Skip to main content
I had the briefest of all brief visits with my family in the Valley a week or so ago. Josh, unable to write a paper without resources, had to make a trip down to Azusa Pacific...I packed up the kids, and drove the extra thirty minutes to my mother's house. She had seen my Uncle Tony, Aunt Marlene, cousin Andy and his daughter Leyla walking up toward my Grandparent's house on the corner, so we went right up.
My cousin Dave was also there, so it was a very nice reunion. My Umpa suggested that we go look at the goats, so we walked the three blocks to my Aunt Angie's house. The goats were pretty skittish- Andy's attempt to, "grab the little one, " did not help them feel more comfortable. The chickens still enjoyed watching them. Jack, especially, is a big fan of the, "dotes."
What a pleasure it is to live so close to my family! The only problem, as I see it, with our life in California is the distance my very loved Tate family.

Nanny and Jack had "bonded"- not that they needed more bond- when we left the chillens with her while we lived it up at the CCCA conference.



Dotes and Nanny...what more could he want?


Aunt Marlene, ever on the lookout for staging opportunities, told the very willing chickens to go hide in the bushes...like little elves, or leprechauns.








Jack joined in, unsure at first.


I think he liked it toward the end.





The wagon load for home.



Andy likes to skateboard. Just thought that I'd let you know.





It was full-fledged Spring down in the Valley- the cool, but not cold, night air...the smell of millions of orange blossoms permeating the air...it sunk into my bloodstream, and our thirty degree weather up on the mountain leaves me feeling...bereft.



Certainly, more days like this are to come!

Comments

marlene said…
I love the pictures. Thankyou for humoring me!
Love,
Aunt Marlene
Sandy said…
I love those pictures of Jack and Nanny. They're sweet. I also know the sentiment, although it's been a while, of a lingering winter that just won't break. I can remember cranking Dido with the windows down on the first warm day in MAAAAANNNNNYY on my way home to that crack shack in Hume Senior year. Then it snowed.

Popular posts from this blog

Summer in Florida

This is our fourth summer in Florida- a number that amazes me.  I still don't feel at home here, although  I know my way around.  I don't feel completely out of place in the supermarket, but I have this suspicion that everyone knows I'm not from here, and they know that they don't know me.  That special kind of paranoia belongs to the homesick, and even while I acknowledge its foolishness, I still feel it.
Summers- I may have mentioned this before- are the worst. 
     It's partly an issue of comfort, or rather, of discomfort.  The long summer days are hot and sticky, the bugs are ravenous and abundant, the plants are vindictive with thorns and poison, and the air itself is attempting to decompose your body 37% faster than air in dryer climes.*  If there is a spring or pool to soak yourself in, it's fine, pleasant, even, because there are no ticks in the water, and you can usually avoid mosquitoes under the water.  To Florida's credit, there are any nu…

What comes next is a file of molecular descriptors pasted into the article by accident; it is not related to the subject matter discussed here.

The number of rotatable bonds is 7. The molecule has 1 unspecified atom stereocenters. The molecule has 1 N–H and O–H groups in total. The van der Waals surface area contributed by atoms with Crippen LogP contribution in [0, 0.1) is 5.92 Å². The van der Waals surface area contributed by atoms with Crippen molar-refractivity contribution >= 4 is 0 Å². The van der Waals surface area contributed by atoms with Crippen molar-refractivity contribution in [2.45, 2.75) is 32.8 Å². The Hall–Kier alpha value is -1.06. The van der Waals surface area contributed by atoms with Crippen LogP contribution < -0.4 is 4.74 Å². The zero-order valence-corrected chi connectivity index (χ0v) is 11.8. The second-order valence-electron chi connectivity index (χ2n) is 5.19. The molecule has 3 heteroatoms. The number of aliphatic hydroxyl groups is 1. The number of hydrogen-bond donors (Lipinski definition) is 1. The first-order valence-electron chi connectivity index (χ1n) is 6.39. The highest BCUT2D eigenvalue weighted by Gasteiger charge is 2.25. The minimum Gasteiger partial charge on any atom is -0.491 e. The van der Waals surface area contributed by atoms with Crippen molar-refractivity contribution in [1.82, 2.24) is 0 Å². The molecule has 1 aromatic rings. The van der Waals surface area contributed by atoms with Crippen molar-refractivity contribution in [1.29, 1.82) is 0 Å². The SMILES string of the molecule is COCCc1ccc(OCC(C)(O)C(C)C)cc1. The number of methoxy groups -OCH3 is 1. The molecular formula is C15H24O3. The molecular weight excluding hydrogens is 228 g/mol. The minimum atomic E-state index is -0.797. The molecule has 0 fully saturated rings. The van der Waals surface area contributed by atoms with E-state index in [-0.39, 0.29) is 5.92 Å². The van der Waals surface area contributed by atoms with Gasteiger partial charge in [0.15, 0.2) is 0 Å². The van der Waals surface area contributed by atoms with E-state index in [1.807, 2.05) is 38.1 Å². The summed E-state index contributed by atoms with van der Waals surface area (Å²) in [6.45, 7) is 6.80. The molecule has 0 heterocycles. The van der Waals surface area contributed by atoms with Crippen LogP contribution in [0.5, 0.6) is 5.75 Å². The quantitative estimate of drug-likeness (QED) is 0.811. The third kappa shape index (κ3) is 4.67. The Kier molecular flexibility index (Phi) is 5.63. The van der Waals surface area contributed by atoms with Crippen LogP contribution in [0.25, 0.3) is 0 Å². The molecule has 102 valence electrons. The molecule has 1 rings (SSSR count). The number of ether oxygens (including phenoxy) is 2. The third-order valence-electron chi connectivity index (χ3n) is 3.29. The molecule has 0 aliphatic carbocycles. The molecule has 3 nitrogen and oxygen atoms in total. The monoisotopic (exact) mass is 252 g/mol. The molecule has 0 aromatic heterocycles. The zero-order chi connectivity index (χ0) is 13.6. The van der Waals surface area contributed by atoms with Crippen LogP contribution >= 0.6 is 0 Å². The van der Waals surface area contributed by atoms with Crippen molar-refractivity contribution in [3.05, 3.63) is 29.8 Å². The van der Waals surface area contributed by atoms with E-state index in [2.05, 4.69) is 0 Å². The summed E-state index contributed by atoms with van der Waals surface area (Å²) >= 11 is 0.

And he's gone.

The last week has been all craziness and preparation, poor schooling and frustration.  After a long decline, my Umpa passed away on Tuesday...this picture, above, was of him before we left for Florida, and in the last three years, he has lost the joy and comfort of being alive.  His death doesn't seem overwhelmingly sad in and of itself- he was 91 years old, in constant pain, and missing my Grandma all of the time.  To be removed from suffering makes death a kindness.
It's what his death means to my family that makes it sad.  This is our Patriarch- a man that presided over all aspects of our family with strong opinions and countless sayings.  His generosity was unbelievable.  He valued his family- he taught us all to value our family.
When my Grandma died five years ago, our cultural decline began- at her funeral, three separate cousins confided in me that Umpa was soon to follow- he felt this way, too, and longed for it, I think, although my Umpa was not a quitter, and if th…

Jack, who is 9, and Miles, who is 7.

This is Jack.  He loves zip-ties and drawing.  He has a best friend named Dan.  He will be 10 in less than a month.  His favorite food is "nutella crepes."  He wants to be an artist.  Or an actor.  He wants to do a lot of different things, all at once. 

 This is Miles.  He is 7- he will be eight in July.  He likes lots of things in general and not so much specifically.  He is a picky eater.  He wants to sleep like a burrito, and never make his bed.  He never has a problem finding a friend to play with on the playground- on any playground.  His best friend is Michael.

These boys seek each other out, and want to play with each other, but at any moment- ANY MOMENT- it might become a violent and loud fight.  What was play one second ago becomes a battle this second.  The worst punishment I can give them is to not let them play with each other.